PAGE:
Despite his lack of international experience at the highest levels, Mr. Sanders has expressed his perceptive pragmatism through domestic diplomacy as far back as the 1980s when he was mayor of Burlington, Vermont. He solicited major powers to engage in disarmament efforts and called on others to rectify domestic injustices such as apartheid and human rights abuses. He ardently opposed the Reagan administration’s arming of the Contra guerrillas in Nicaragua, which aimed to overthrow the democratically elected government of Daniel Ortega. He has articulated his foreign economic policy from Capitol Hill whenever he has voted in opposition to free trade agreements and manipulative business practices that benefit transnational corporations at the expense of the working class. The 1994 North American Free Trade Agreement (NAFTA) and the 2015 Trans-Pacific Partnership (TPP) are just a few of the major agreements that have made his rejections list.
Mr. Sanders is committed to utilizing the tools of political and economic diplomacy as well as honest dialogue to resolve international impasses. He supports the nuclear deal sealed last year between the major world powers and Iran, stating that it is “imperative that we do everything we can to reach a diplomatic solution and avoid never-ending war in the Middle East.” Extending these views to Russia, he has said, “I would prefer to deal with the complicated issue in a measured way: serious international discussions about how we proceed, but force, force should be the last option that we use.”
In the end, what does this mean for the direction in which a President Sanders would take the country’s foreign policy? By stressing an honest acknowledgment of our historical mistakes, quagmires, and increasingly limited capacity to act unilaterally without increased political, financial, and human consequences, the foreign policy of a Sanders administration would be marked by a principled and idealistic pragmatism that acknowledges the realities of the international system. The United States would not revert to isolationism; he does not deny the country’s critical role in the world. However, it would not continue on its worn-out path of costly and tragic interventionism, either. Instead, the US would be as engaged as ever — stressing multilateral diplomacy, fair trade policies over those dictated by corporations, humanitarianism over nativism, and environmental sustainability over environmentally damaging business practices.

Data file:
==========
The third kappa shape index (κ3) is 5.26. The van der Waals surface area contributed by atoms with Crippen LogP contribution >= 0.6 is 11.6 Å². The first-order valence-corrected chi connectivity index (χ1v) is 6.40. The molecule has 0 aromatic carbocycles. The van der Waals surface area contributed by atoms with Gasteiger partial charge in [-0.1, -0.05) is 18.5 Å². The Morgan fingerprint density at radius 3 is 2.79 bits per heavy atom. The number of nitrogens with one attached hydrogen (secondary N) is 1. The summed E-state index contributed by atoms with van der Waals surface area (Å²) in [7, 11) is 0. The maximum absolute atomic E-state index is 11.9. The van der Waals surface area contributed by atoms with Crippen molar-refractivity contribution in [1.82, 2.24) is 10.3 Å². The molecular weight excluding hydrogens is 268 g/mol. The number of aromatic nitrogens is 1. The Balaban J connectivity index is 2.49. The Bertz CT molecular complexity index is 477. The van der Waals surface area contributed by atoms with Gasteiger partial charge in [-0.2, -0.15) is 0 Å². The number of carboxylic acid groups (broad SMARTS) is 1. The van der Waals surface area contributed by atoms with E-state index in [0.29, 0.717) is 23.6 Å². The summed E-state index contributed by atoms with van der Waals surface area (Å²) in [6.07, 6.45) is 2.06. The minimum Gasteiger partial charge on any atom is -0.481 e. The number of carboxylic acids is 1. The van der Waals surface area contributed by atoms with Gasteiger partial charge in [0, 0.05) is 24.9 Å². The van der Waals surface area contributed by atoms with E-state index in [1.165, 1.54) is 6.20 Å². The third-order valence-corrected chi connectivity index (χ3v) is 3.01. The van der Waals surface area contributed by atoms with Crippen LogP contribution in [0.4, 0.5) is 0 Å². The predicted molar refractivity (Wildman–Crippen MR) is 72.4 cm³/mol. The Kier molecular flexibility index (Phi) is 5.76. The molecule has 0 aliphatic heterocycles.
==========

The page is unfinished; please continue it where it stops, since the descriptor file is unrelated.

As the Clinton and Sanders campaigns continue to criticize each other’s foreign policy views, the fact remains that the former’s touted foreign policy has been marred by disappointments and that the latter actually does have a sound foreign policy. He may not emphasize it as much as he should, but it has been there nevertheless. Mr. Sanders has commented and acted on most, if not all, major international issues involving the United States since the 1980s. To criticize him as having little knowledge of foreign affairs is disingenuous. To criticize him for having taken no action on foreign policy amounts to the same. His voting history reveals his foreign policy, and the result of the recent Iowa caucus is the first sign that the American electorate is taking notice.
Plamen Mavrov is a recent graduate of Kennesaw State University, where he majored in International Affairs and Political Science.